Time in the wilderness is not considered to be meaningless in the Bible, especially as it is depicted in Jesus’ 40-day test in Matthew’s Gospel. The life of Jesus exhibits numerous allusions to the Hebrew Bible. Many believe that Israel wandered in the wilderness for 40 years (Num 32:13), but more to it, Moses spent 40 days on Mt. Sinai (Exod 34:28) and Elijah travelled for 40 days in the Sinai wilderness (1 Kgs 19:8). Engaging in this spiritual activity threatens us with a counterintuitive way of being, which is personified through the Devil’s presence with Jesus in the wilderness. Surprisingly, it is easy to sympathize with the Devil’s temptations. When Jesus is implored to turn stones into bread, we must ask: why must Jesus avoid satiating his hunger? Both Jesus and the Devil reach back in Scripture to explain the basis of their claims, but the presentation of the narrative implores us to sympathize with Jesus. Through this story of Jesus, we are asked to reconsider the context of our desires because a walk through the wilderness breaks down the barriers between this earth and the Kingdom of Heaven. Jesus was testifying to the crucial need for us to be hungry for God. We often starve for certainty, but Jesus’ way of overcoming his temptations model a way to resist that desire for control.

Passing through the wilderness gives Jesus the opportunity to model a pathway of conceiving a theology of suffering. For in his first response to the Devil that humanity shall not live by bread alone (Matt. 4:4), Jesus resonates with the Deuteronomic focus on remembering, alluding to the wilderness and the God-given manna (Deut. 8:3). Through this testing in the wilderness, the Israelites were being humbled before God with the manna’s function as both sustenance and a sign of hunger. In the wilderness narrative of Matthew, Jesus, the representative of Israel, must face this test as well. The spiritual power of Jesus is shown to be a reality that breaks into our world. At the end of his test following the departure of the Devil, Jesus is ministered to by angels. Jesus succeeded in capturing the essence of the relationship between God and Israel, which forced the Devil to give up his mission to strand Jesus in that wilderness forever. The veil between heaven and earth is lifted through Jesus, and his identification with human frailty led Jesus to this possibility (see: 2 Cor 12:9). The wilderness provides a channel for us to perceive the Kingdom’s reality and soberly interpret the human condition through a life patterned after a suffering savior. Reclaiming our hunger for God allows Christian community to act in the place of those angelic ministers. Uncertainty is not a time to be ruled by panic. It is a time to draw closer to God and look for ways to be a ministering angel to others.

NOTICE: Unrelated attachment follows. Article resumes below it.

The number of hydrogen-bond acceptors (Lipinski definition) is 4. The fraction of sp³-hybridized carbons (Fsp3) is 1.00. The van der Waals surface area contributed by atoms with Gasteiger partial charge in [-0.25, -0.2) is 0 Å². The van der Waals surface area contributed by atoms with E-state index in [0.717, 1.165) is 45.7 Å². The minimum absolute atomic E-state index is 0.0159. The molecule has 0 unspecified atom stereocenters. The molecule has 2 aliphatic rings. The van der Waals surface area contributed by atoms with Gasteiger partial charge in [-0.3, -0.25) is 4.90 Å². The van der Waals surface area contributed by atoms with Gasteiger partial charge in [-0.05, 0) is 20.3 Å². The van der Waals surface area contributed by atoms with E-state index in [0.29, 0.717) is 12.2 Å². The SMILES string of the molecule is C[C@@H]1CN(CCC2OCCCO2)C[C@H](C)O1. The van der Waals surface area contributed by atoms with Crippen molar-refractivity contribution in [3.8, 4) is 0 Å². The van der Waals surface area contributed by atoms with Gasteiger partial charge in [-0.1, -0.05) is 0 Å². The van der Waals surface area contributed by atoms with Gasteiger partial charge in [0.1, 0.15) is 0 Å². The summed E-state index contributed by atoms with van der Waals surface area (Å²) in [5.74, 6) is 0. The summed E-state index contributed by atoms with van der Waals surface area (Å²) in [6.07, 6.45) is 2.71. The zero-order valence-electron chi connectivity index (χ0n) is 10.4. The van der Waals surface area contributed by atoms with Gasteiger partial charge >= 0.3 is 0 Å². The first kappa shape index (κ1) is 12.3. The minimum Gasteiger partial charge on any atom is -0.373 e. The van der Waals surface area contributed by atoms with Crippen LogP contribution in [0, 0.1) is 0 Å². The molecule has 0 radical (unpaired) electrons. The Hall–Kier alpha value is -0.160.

A simplified version of this meditation will be available in the Upper Room Magazine. The picture for this blog post is William Blake’s depiction of the affliction of Job by the śāṭān.

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